Gary Parkhurst: There has been a lot of talk about trading the first pick. In the current state of the NHL where young players are the backbone of solid organizations and are a financial certainty until they reach UFA, wouldn't it be smarter to select Stamkos and trade Dan Boyle? That move alone could save you $6 million per year and bring back a few NHL players while creating salary cap room and lowering the age of your roster. Thanks for your time.
Creating cap space isn’t a concern when the salary cap is projected to increase to $55m or $56m. In such a scenario the “floor” or the “minimum” a team must spend would increase to the $40m to $41m range. Keep in mind that the “ceiling” in 2005-06 was $39m. The problem with trading Dan Boyle is that we would be taking a legitimate top two D man out of our line-up, removing a player who has (until this year’s injury sidelined him) consistently been considered one of the top five to seven D men in the NHL the past few years, and we would be creating a hole in our line-up that we couldn’t fill very easily.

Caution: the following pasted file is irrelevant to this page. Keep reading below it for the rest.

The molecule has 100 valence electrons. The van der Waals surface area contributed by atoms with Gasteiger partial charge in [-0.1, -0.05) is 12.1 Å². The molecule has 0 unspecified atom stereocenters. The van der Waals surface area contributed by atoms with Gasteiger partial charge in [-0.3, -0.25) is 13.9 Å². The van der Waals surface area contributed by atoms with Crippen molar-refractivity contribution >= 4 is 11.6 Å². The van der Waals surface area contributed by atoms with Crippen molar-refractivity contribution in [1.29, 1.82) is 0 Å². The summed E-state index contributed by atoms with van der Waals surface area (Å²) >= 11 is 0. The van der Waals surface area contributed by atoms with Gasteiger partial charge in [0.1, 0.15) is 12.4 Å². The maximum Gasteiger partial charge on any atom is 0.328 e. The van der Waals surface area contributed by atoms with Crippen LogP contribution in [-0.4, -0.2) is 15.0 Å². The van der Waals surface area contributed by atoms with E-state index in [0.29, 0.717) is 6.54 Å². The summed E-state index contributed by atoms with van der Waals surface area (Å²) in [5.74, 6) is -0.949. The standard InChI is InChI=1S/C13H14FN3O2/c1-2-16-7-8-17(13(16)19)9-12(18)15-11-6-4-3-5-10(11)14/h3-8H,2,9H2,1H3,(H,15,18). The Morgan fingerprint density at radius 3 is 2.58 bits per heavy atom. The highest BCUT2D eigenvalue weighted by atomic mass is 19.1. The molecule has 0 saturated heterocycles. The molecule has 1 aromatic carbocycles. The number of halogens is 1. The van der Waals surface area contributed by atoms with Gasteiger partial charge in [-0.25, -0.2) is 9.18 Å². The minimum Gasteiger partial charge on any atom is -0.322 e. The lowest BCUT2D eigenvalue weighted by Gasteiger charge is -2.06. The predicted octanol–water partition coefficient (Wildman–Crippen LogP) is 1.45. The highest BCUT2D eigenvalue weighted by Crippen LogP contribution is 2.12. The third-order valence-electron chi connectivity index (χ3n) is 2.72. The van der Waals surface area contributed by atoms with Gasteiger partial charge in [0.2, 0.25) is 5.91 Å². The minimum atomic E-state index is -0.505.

Jon Dove: I was wondering, as a half-season ticket holder since the Lightning won the Stanley Cup, why I should continue renewing my tickets? I drive from Clermont, about 160 miles round trip, to the games. With the price of gas it is becoming quite expensive to drive to Tampa. The reason I ask about continuing to renew my tickets is, with ownership up in the air, I don't see the ability to put a competitive team on the ice. I know it can't be expected to win a Stanley Cup every year, but I would like to see a team capable of at least competing every night and right now I don't see that.